• March 9, 2015 at 10:55 am

      Kate, thanks so much for your comment, it’s really interesting to hear your experiences as someone who has actually given it a go. I’m quite relieved you agree it’s not all it cracked up to be! I rather went off on one already in this post but I do think these products are much like many others sold with ‘planned obsolesence’. I used a breadmaker for a while, inherited from my folks, and then I realised that the bread tasted really weird and yeasty compared to simple loaves made my hand, and it actually demanded more thought and planning from me because the recipes used more ingredients like milk powder, for instance. It’s now gathering dust on the top shelf of my larder cupboard. Would so love to meet for that drink, I’ve been getting my head around big stuff since new year but I think K and I might finally have a plan of action so feeling much more positive! Will message you xxx

  2. March 9, 2015 at 4:46 pm

    Yep, great post. This sentence “Smoothies aren’t warming or soothing, they aren’t simmered and stirred, they are macerated mechanically and consumed quickly” made be think of retro science fiction, where astronauts or people dressed in silver foil jumpsuits and probably living in the future – 1980 or 2000 or something – would completely miss out on the pleasure of preparing and eating real food by just popping a pill or sucking a tube from a silver pouch.

    • March 9, 2015 at 8:39 pm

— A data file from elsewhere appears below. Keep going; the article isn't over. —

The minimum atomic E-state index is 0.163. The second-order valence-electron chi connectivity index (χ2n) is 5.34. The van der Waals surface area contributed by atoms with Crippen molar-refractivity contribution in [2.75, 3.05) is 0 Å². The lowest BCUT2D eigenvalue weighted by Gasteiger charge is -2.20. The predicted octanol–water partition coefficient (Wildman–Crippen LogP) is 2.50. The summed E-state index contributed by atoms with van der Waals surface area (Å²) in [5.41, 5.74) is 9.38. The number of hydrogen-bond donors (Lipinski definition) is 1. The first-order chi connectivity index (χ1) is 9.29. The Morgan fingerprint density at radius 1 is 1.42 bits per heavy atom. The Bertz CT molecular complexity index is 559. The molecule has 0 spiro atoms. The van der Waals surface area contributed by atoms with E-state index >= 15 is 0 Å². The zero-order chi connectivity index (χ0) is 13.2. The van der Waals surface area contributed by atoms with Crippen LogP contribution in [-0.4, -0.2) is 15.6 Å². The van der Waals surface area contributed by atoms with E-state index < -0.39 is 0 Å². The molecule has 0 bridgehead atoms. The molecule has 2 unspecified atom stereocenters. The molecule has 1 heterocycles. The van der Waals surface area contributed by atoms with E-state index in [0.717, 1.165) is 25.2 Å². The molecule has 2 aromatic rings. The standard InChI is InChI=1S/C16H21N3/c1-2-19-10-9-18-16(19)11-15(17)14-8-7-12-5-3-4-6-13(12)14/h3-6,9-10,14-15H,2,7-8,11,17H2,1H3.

Hahaha, thanks Daniel 🙂 I am a fan of science fiction, perhaps it’s wept through into my ranty food blogging…

  3. March 9, 2015 at 11:05 pm

    I am much of the same opinion. And, I’ll add in ‘over-processed soups’ too. I’m the owner of a superblender and while I like it for making nut butters, I much prefer my hand blender for soups. I’ve tried to fall in love with making my soup ultra smooth and frothy, but I like the lumps of veg and the bits of meat to chew on.

    • March 10, 2015 at 7:08 am

      I’m with you Fiona, hand blenders are perfect for soup and easy to clean. Nut butters however, now you’re talking! Would like to try making those (may have to take it all back?) xx

  4. March 13, 2015 at 12:38 am

    Really interesting Chloe! The Nutribullet is yet another gadget that gets in the way of understanding food in the guise of health and well being. The march of the kitchen gadget revolution is depressing, before long there will be a generation of people who think you can only make coffee using a pressurised machine plumbed into the mains with a ‘steamer wand’….

  5. April 13, 2015 at 9:42 pm

    Really interesting piece Chloe. I’m a big fan of Micheal Pollen and if I’d read this before I acquired my high speed blender I think I might have been inclined to agree with you. But I’m loving being able to make smoothies without bits in. It’s a great way to use up the copious amount of kefir we make and I genuinely enjoy drinking them. Making nettle smoothies has been a complete revelation.

    • April 13, 2015 at 9:56 pm

      Some good points C – as I wrote on your recipe for that delicious cashew spread I didn’t really consider the other culinary uses of a super blender when I wrote this post!

Leave a Reply

Your email address will not be published. Required fields are marked *